While it has plenty of parental controls built-in so the adults can decide exactly what their children watch, the app has also been designed with the under-fives in mind. First, even an hour spent watching YouTube leaves plenty of hours in the day for reading books, riding bikes, drawing and generally getting the kind of face-to-face parental attention that’s so important for children.
Featuring large icons and voice search, your four-year-old should find it easy to navigate — though, let’s be real, they’re probably already better at using the Internet than you. The company already has a track record of being able to identify suitable videos, having garnered press coverage in a number of cases where it asked rights owners to reconsider their takedowns. The likelihood is, if a video does adhere to fair use principles, a copyright holder wouldn’t actually follow up with court action — but if they were to, YouTube has their back. Though only a few video creators have been asked to join the initiative, it’s clear that YouTube wants to make an example of spurious copyright infringement claims and is attempting to deter lawyers from scaring creators with legal threats.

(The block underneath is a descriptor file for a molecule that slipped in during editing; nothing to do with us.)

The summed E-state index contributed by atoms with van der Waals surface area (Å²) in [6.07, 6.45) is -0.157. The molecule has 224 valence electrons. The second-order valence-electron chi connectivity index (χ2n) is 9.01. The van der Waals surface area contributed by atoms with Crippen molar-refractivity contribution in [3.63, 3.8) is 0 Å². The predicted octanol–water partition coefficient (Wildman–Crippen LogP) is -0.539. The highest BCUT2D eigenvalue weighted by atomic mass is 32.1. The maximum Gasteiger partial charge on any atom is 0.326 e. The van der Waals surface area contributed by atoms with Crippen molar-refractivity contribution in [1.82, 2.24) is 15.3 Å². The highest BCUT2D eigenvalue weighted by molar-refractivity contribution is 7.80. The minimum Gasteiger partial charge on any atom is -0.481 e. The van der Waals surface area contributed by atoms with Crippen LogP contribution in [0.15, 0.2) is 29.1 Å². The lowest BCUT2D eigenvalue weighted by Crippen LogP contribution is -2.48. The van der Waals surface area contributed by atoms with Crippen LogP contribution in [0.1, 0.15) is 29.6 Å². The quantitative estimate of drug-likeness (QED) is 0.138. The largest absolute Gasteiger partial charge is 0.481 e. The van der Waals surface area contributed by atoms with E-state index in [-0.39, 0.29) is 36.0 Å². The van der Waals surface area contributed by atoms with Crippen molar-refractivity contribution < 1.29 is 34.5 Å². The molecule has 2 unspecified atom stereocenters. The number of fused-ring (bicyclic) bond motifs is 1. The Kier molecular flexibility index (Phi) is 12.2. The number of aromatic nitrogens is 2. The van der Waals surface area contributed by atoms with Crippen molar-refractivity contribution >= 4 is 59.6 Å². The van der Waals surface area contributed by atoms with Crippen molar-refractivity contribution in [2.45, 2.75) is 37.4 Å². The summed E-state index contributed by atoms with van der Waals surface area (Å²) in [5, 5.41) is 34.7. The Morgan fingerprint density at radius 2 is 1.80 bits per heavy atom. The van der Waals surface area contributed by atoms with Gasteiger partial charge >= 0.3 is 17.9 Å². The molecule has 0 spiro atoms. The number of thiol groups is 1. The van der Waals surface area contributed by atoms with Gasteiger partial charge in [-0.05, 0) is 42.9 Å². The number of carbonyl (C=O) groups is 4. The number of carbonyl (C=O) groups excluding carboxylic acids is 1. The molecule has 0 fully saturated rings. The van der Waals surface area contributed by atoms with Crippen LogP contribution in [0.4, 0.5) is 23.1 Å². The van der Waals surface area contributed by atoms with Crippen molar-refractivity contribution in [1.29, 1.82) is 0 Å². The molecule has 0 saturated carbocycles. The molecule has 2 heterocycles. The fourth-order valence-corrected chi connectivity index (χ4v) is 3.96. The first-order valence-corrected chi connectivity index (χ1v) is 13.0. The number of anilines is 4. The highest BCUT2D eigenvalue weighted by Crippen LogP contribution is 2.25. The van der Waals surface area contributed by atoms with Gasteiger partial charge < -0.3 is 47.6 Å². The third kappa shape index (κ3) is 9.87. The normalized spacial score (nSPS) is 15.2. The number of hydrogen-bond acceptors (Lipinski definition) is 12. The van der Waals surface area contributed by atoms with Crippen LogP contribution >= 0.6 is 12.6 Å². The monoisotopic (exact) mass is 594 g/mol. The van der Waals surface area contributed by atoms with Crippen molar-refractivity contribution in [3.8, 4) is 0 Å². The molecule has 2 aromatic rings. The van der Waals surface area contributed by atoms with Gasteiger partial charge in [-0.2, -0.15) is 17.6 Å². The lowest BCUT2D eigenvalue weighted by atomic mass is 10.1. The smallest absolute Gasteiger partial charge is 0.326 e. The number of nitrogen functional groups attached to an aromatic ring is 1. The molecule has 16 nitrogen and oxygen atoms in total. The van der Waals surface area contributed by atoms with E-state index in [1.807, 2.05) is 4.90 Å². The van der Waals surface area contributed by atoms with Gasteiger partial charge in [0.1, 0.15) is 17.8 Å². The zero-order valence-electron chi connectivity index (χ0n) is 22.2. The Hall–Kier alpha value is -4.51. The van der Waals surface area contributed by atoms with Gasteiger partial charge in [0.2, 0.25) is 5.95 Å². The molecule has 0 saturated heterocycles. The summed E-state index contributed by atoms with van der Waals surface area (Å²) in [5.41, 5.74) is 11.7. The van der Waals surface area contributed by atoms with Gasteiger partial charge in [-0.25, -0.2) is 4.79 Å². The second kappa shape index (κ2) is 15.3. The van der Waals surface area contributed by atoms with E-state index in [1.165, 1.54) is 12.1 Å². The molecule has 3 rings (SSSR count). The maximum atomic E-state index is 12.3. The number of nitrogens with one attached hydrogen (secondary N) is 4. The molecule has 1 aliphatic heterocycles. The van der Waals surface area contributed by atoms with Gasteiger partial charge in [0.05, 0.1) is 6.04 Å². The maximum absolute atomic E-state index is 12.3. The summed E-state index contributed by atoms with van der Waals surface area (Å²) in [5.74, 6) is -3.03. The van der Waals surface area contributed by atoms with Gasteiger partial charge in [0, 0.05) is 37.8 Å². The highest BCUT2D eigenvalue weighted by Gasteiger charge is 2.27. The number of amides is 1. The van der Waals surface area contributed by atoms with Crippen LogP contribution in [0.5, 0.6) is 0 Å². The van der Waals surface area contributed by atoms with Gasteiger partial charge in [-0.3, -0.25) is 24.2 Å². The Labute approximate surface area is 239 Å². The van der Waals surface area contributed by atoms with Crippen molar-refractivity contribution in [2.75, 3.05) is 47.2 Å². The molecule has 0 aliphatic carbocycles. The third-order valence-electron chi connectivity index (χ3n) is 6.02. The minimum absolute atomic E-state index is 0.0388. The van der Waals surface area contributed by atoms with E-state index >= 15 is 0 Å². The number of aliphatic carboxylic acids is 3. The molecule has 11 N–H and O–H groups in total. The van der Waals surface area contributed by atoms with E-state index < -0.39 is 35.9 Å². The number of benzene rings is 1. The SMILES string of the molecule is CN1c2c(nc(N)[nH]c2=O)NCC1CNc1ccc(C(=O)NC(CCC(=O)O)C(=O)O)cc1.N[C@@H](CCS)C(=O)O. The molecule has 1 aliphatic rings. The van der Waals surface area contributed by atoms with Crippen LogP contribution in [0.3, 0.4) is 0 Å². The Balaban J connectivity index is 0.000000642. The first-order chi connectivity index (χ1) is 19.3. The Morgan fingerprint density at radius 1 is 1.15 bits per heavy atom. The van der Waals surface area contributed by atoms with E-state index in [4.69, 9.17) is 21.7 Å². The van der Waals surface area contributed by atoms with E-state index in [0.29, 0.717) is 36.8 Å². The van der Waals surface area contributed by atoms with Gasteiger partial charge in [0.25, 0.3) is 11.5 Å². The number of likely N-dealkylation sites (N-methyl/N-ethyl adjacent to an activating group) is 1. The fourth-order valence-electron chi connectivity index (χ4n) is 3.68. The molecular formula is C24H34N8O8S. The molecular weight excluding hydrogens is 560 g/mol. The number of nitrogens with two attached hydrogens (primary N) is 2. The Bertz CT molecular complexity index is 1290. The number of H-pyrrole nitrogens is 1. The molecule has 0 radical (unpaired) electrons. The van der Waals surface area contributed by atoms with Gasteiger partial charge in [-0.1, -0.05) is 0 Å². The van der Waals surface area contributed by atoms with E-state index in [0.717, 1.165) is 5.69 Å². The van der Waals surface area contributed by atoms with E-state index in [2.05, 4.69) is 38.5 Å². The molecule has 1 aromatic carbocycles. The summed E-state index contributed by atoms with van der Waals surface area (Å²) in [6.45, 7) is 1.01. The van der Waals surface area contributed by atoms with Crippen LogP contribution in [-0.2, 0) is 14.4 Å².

A mother simply wanted to share a cute video with her family, but Universal believed it had the right to have the video pulled since the child was dancing to Prince’s music. Their complaints were less about the paid ads that run in between videos, and more about videos that blur the boundaries between entertainment and advertising. The idea is that the videos picked will be examples that represent a broader example of when the DMCA is used in an abusive fashion, and if they make it to court, a win on the video creator’s part could help to establish legal precedents and provide guidelines for the larger YouTube community to follow in the future. First, in the case of channels for brands such as Barbie, McDonald’s and Fisher-Price that arguably function as ads for their products and services. The first of those complaints is a tough one: can YouTube really treat channels for, say, Lego or My Little Pony as ads when those brands have popular and enjoyable shows on traditional TV?